How to make an offer, a first time buyer’s guide
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If you’re buying a property in London for the first time, welcome to the British outpost of the Wild West. Luckily, we’ve enlisted buying agent Henry Pryor, one of the most experienced sheriffs in town, to help guide you through the process of putting an offer on a property and, more importantly, getting it accepted.
Before you offer
1. We’re now in a buyers’ market
First for the good news. The balance of power in the London property market is now in the buyer’s favour. Rightmove lists 1,925 properties for sale in Camden this month. But Land Registry figures show an average of 166 homes per month sold in the borough last year – less than a tenth of the properties for sale. Gone are the days where agents offered viewings for one hour on a Saturday and you went round with 30 people. You have the ability to debate terms.
2. Mind the price gap
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In November 2016, the most recent month with all data available, the average asking price for a home in Camden was £1,174,095, while the average sold price was £872,390. That’s just over £300,000, or 29 per cent difference between what sellers wanted and what buyers actually paid. This shows that a home is worth what a buyer is prepared to pay for it, not what the seller wants to get. The asking price is a combination of the owner’s greed and/or the estate agent’s enthusiasm to get the business, it is not a benchmark of what a house is worth.
3. Be prepared to haggle
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Brits find it very embarrassing to haggle but estate agents do it all day long. Man up, otherwise you’re going to pay for the privilege of being embarrassed to negotiate. The National Association of Estate Agents said that 84 per cent of homes sold in December 2016 sold for less than the guide price. If you’re paying the guide price or more in 2017 you’re almost certainly paying more than you should.
4. Have evidence to back up your bid
There’s a lot of information out there. If you’re buying in Camden, Haringey or Barnet you’re lucky to have a reliable local property resource in the Ham & High. The Land Registry is also a good place to check how much comparable properties in the same area have sold for recently. You can use the information to say either “I’m offering more than the people this time last year,” or “I’m offering less because the market’s fallen by 10 per cent since then, or because this house needs money spending on it and the other one didn’t.”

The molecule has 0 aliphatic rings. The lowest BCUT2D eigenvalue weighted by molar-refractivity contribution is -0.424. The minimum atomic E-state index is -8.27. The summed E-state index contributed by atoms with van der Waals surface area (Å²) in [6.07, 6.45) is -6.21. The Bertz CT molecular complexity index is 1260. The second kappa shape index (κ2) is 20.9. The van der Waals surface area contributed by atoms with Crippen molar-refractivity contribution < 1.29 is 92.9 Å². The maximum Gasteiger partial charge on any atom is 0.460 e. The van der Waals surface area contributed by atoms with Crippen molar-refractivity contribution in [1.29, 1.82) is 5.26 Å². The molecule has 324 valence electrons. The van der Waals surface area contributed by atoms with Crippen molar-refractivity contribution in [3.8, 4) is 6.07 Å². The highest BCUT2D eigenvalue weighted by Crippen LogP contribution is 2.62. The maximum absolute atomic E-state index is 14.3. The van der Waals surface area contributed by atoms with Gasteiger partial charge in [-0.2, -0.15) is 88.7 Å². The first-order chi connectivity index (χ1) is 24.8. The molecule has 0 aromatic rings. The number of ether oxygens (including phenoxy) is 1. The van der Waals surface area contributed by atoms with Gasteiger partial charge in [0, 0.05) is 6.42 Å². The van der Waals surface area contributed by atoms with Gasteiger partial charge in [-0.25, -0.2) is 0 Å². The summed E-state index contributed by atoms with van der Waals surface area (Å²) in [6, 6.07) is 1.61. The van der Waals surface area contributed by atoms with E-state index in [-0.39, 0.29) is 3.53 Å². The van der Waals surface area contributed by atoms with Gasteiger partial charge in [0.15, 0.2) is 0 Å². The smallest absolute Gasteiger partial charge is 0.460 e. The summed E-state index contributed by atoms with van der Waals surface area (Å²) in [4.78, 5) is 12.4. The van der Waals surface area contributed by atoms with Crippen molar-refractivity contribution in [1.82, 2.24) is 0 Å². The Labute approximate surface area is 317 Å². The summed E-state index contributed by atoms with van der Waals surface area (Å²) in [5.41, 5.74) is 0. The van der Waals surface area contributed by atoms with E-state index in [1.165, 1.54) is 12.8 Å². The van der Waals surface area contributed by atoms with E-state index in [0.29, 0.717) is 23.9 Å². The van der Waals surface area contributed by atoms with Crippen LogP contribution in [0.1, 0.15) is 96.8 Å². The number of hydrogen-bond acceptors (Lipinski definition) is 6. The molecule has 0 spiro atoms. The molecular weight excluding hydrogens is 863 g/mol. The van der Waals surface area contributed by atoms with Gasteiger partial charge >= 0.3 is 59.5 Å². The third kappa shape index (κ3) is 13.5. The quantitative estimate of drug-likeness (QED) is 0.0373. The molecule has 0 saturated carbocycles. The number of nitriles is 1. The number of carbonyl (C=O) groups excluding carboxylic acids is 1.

How much to offer
5. Look at the yield
One way to make an objective calculation of what any property is worth is to work out what the rental yield (the return on your investment) would be. This works regardless of whether or not you ever intend to let the property out. Find out how much rent for the property would be from the agent then work out the annual figure (multiply by 52 if they offer a weekly figure, 12 if monthly). Divide the annual rent by the asking price and multiply by 100 to get a percentage. Investors want a yield of at least six per cent. If the yield is closer to three or four per cent, which is a typical figure for central London, then you’re offering too much. What yield doesn’t do is work out how much subjective things that you can’t value are – the view from the kitchen window, or the proximity to your mum – but it will show you what it’s worth objectively before you get carried away and fall in love with it.
6. Talk to other agents
Talk to other local agents who might have pitched for the business. Maybe they valued it lower than the agent you’re dealing with and they can give you reasons why.
7. Negotiate any extras when you’re making your offer